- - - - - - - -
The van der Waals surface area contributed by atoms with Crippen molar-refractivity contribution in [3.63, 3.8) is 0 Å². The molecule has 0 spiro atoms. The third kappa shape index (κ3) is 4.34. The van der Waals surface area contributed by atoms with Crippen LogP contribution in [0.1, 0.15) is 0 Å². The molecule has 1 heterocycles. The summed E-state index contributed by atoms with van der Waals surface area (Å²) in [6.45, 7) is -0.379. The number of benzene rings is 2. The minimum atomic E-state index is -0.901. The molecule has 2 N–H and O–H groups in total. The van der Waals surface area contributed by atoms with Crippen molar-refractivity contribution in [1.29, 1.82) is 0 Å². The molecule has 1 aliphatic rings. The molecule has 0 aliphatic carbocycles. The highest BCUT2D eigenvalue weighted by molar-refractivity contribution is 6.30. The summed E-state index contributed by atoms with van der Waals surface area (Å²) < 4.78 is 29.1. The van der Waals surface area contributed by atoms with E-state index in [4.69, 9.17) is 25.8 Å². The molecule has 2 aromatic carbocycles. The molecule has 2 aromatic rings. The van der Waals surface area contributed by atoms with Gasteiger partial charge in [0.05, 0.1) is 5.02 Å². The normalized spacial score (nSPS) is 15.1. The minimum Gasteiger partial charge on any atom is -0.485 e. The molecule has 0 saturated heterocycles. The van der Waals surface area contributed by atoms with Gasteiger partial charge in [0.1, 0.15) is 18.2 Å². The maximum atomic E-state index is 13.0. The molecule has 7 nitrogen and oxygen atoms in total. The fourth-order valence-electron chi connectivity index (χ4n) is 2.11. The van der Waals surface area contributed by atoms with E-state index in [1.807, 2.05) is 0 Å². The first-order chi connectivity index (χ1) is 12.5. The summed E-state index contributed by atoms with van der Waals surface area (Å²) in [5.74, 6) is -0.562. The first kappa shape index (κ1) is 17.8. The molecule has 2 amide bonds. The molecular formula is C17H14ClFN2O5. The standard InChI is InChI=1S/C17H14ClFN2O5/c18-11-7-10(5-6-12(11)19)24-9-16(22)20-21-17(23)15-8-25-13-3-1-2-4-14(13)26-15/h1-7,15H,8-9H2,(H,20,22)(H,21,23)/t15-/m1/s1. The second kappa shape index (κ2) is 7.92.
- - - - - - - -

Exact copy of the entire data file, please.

The van der Waals surface area contributed by atoms with Crippen molar-refractivity contribution in [3.63, 3.8) is 0 Å². The molecule has 0 spiro atoms. The third kappa shape index (κ3) is 4.34. The van der Waals surface area contributed by atoms with Crippen LogP contribution in [0.1, 0.15) is 0 Å². The molecule has 1 heterocycles. The summed E-state index contributed by atoms with van der Waals surface area (Å²) in [6.45, 7) is -0.379. The number of benzene rings is 2. The minimum atomic E-state index is -0.901. The molecule has 2 N–H and O–H groups in total. The van der Waals surface area contributed by atoms with Crippen molar-refractivity contribution in [1.29, 1.82) is 0 Å². The molecule has 1 aliphatic rings. The molecule has 0 aliphatic carbocycles. The highest BCUT2D eigenvalue weighted by molar-refractivity contribution is 6.30. The summed E-state index contributed by atoms with van der Waals surface area (Å²) < 4.78 is 29.1. The van der Waals surface area contributed by atoms with E-state index in [4.69, 9.17) is 25.8 Å². The molecule has 2 aromatic carbocycles. The molecule has 2 aromatic rings. The van der Waals surface area contributed by atoms with Gasteiger partial charge in [0.05, 0.1) is 5.02 Å². The normalized spacial score (nSPS) is 15.1. The minimum Gasteiger partial charge on any atom is -0.485 e. The molecule has 0 saturated heterocycles. The van der Waals surface area contributed by atoms with Gasteiger partial charge in [0.1, 0.15) is 18.2 Å². The maximum atomic E-state index is 13.0. The molecule has 7 nitrogen and oxygen atoms in total. The fourth-order valence-electron chi connectivity index (χ4n) is 2.11. The van der Waals surface area contributed by atoms with E-state index in [1.807, 2.05) is 0 Å². The first-order chi connectivity index (χ1) is 12.5. The summed E-state index contributed by atoms with van der Waals surface area (Å²) in [5.74, 6) is -0.562. The first kappa shape index (κ1) is 17.8. The molecule has 2 amide bonds. The molecular formula is C17H14ClFN2O5. The standard InChI is InChI=1S/C17H14ClFN2O5/c18-11-7-10(5-6-12(11)19)24-9-16(22)20-21-17(23)15-8-25-13-3-1-2-4-14(13)26-15/h1-7,15H,8-9H2,(H,20,22)(H,21,23)/t15-/m1/s1. The second kappa shape index (κ2) is 7.92.